A couple weeks ago I wrote about the uncertain times surrounding me. Living out of hotels as my landlords renovated my apartment, appointments and traveling to prepare for my upcoming surgery, amongst other chaotic situations out of my control. As I sat on the plane home from my doctor's appointment in Dallas, finally returning to my apartment, long awaited Bronco, and nearby summer plans, I was reminded that even the good times can feel overwhelming. Right then, all I had to do was sit back and let that plane take me to Los Angeles. I let myself relax.
Coming home to my belongings scattered over the dusty construction site that was supposed to be my “ready to move back in” apartment was something I could not have prepared for even if I had worried about it. My TV replaced without my consent, valuables lost and broken, landlords who show zero respect. Just another situation I have to tend to. But I can do that. I can clean the mess they left. I can replace my TV. I can communicate with the homeowners. This is life. It’s not always pretty, clean, or made easy for me, but I am grateful I felt positive and relaxed during those moments where I could. Leaving it fresh on my mind that relaxation isn’t too far to reach.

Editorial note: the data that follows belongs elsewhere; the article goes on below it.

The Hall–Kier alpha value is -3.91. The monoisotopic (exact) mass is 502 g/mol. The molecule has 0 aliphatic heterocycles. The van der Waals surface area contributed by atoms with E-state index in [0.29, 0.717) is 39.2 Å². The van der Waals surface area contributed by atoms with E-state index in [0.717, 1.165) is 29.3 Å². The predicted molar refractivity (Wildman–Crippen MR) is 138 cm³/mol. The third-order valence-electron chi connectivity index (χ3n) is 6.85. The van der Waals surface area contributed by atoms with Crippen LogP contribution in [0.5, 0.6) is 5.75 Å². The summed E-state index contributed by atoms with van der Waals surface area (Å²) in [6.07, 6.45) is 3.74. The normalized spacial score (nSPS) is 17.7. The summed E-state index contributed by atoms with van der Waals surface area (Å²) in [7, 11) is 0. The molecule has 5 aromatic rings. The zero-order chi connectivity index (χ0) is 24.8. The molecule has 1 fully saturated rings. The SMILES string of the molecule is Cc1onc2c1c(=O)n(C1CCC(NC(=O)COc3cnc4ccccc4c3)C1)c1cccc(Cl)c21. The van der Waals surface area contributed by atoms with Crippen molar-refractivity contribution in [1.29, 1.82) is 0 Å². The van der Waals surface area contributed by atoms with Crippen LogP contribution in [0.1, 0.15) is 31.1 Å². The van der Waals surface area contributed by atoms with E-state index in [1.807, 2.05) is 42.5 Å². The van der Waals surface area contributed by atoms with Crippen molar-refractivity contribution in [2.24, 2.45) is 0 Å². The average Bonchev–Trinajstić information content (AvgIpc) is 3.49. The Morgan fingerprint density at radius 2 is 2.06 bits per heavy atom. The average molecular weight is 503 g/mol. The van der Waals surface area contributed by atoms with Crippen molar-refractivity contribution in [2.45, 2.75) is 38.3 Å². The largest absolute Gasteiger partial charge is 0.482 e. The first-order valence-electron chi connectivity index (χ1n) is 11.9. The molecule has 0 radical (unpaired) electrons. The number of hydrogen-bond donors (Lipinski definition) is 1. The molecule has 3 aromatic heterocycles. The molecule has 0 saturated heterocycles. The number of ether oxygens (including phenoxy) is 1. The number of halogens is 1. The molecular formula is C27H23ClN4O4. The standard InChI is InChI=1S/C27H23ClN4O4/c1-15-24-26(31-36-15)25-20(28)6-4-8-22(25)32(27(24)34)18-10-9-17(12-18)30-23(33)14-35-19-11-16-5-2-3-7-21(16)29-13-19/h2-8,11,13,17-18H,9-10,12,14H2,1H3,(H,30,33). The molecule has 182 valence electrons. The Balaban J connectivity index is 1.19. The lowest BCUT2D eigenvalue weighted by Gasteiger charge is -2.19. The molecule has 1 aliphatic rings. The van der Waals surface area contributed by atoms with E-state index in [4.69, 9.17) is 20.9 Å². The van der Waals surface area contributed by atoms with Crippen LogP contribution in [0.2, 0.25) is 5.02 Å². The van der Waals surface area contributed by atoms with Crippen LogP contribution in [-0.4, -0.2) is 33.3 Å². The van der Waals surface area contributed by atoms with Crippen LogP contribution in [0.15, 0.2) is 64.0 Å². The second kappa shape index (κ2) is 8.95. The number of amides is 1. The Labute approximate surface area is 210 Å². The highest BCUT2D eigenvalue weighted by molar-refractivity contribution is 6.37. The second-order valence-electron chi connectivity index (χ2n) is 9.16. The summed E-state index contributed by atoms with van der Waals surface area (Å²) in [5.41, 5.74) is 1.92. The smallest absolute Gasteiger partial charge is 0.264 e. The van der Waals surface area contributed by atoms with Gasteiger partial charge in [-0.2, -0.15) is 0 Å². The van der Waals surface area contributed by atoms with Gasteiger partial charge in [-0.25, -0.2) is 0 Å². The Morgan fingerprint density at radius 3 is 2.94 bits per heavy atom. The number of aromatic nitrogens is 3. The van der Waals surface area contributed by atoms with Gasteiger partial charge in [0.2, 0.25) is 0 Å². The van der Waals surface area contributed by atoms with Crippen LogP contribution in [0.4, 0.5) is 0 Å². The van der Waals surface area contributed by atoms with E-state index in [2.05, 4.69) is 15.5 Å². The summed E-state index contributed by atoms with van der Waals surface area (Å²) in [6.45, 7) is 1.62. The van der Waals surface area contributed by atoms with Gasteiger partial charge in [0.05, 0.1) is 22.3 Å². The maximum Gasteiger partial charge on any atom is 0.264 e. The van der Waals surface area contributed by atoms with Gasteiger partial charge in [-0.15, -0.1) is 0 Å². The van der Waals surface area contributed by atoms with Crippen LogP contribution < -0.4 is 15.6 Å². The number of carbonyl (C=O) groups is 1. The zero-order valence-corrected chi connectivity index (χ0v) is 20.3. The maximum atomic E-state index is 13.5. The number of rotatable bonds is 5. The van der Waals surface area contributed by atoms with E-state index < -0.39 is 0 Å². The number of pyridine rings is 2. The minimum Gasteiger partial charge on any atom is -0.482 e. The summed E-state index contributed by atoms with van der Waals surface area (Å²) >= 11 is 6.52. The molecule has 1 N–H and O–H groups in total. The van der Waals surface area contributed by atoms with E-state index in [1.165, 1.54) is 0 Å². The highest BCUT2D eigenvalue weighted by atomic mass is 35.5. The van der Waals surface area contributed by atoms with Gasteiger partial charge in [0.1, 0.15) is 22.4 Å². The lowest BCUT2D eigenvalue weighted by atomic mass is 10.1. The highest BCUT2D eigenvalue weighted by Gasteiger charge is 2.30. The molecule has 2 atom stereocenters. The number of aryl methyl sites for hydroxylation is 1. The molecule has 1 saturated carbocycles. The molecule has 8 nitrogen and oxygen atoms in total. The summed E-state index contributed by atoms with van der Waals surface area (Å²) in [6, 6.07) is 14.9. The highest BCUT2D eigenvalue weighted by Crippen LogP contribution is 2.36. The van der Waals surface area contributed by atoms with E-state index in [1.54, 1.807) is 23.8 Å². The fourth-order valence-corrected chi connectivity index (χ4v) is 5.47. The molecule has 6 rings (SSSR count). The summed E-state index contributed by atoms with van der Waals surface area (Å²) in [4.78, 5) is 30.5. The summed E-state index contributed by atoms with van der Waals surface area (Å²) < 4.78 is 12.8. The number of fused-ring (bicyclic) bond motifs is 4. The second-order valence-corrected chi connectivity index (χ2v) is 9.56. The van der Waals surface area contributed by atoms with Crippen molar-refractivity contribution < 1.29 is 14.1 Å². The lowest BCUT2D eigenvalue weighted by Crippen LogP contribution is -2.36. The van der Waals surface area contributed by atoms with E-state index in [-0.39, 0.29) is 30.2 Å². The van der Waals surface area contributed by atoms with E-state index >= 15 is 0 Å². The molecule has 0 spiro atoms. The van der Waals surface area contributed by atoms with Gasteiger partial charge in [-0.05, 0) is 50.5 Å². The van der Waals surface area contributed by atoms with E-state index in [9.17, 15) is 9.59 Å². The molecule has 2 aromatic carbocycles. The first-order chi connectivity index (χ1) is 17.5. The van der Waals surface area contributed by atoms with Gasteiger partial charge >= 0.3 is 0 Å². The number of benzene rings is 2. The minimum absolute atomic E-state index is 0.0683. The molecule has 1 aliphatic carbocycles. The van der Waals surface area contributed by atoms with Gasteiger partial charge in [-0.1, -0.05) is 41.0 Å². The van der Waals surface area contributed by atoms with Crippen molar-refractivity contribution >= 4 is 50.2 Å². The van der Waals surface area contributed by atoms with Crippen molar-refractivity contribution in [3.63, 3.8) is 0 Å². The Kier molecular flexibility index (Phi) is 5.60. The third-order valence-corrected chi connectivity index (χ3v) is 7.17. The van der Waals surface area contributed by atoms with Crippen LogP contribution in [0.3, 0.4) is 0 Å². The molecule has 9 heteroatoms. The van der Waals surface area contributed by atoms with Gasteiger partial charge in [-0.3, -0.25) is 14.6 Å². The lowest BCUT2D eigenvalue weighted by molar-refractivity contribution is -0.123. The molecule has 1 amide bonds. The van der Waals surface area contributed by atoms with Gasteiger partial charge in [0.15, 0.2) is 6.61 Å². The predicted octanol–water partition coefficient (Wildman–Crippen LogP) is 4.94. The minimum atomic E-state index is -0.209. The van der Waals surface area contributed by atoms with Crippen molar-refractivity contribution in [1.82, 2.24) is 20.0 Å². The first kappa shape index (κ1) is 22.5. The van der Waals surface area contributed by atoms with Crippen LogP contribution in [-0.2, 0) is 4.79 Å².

While returning home to my apartment felt like a nightmare, picking up my Bronco exceeded my dreams! Not only is this car everything I wanted and more, it fits in my garage space! (Another worry I wasted my time on.) Just as I took my flight to relax and let go, I took a moment to sit in my car after pulling back into my apartment. I sat back, finished my song, and enjoyed this win. The mess I was about to walk back to didn't need to take away from this glory. My mindset to embrace the positive and work through the negative is what motivates me the most. There is no losing when wellness is my goal.
At any point in time there are an infinite amount of worries I could have, things I could try to plan ahead for. But if ever I feel overwhelmed, the answer is always to take a moment. I’m prepared. I have the tools I need to overcome any situation. I am most powerful when I sit with that trust. Comforted by the simple fact that I can rely on myself. I got this and taking a moment to relax can only benefit me. I appreciate the good to come, the good that’s been had and feel confident about the battles ahead. Everything will work out no matter what because I have the strength to create solutions to any problem. I am the storyteller of how I handle all the good and the bad.